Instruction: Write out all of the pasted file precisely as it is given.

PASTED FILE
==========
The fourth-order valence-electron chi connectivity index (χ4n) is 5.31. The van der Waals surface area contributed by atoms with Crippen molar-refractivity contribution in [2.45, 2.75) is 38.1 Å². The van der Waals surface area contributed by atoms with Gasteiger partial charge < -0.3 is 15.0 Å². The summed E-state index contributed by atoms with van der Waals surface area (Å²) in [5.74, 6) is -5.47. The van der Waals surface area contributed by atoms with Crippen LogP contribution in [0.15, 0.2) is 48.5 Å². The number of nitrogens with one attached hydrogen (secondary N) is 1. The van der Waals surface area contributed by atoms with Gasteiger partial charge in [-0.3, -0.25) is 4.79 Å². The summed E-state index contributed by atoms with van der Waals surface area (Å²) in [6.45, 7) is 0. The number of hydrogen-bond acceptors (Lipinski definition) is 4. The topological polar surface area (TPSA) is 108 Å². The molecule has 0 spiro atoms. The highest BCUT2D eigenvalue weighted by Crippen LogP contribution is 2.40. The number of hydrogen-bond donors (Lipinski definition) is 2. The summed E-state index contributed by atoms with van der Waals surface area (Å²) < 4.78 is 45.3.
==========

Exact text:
The fourth-order valence-electron chi connectivity index (χ4n) is 5.31. The van der Waals surface area contributed by atoms with Crippen molar-refractivity contribution in [2.45, 2.75) is 38.1 Å². The van der Waals surface area contributed by atoms with Gasteiger partial charge < -0.3 is 15.0 Å². The summed E-state index contributed by atoms with van der Waals surface area (Å²) in [5.74, 6) is -5.47. The van der Waals surface area contributed by atoms with Crippen LogP contribution in [0.15, 0.2) is 48.5 Å². The number of nitrogens with one attached hydrogen (secondary N) is 1. The van der Waals surface area contributed by atoms with Gasteiger partial charge in [-0.3, -0.25) is 4.79 Å². The summed E-state index contributed by atoms with van der Waals surface area (Å²) in [6.45, 7) is 0. The number of hydrogen-bond acceptors (Lipinski definition) is 4. The topological polar surface area (TPSA) is 108 Å². The molecule has 0 spiro atoms. The highest BCUT2D eigenvalue weighted by Crippen LogP contribution is 2.40. The number of hydrogen-bond donors (Lipinski definition) is 2. The summed E-state index contributed by atoms with van der Waals surface area (Å²) < 4.78 is 45.3.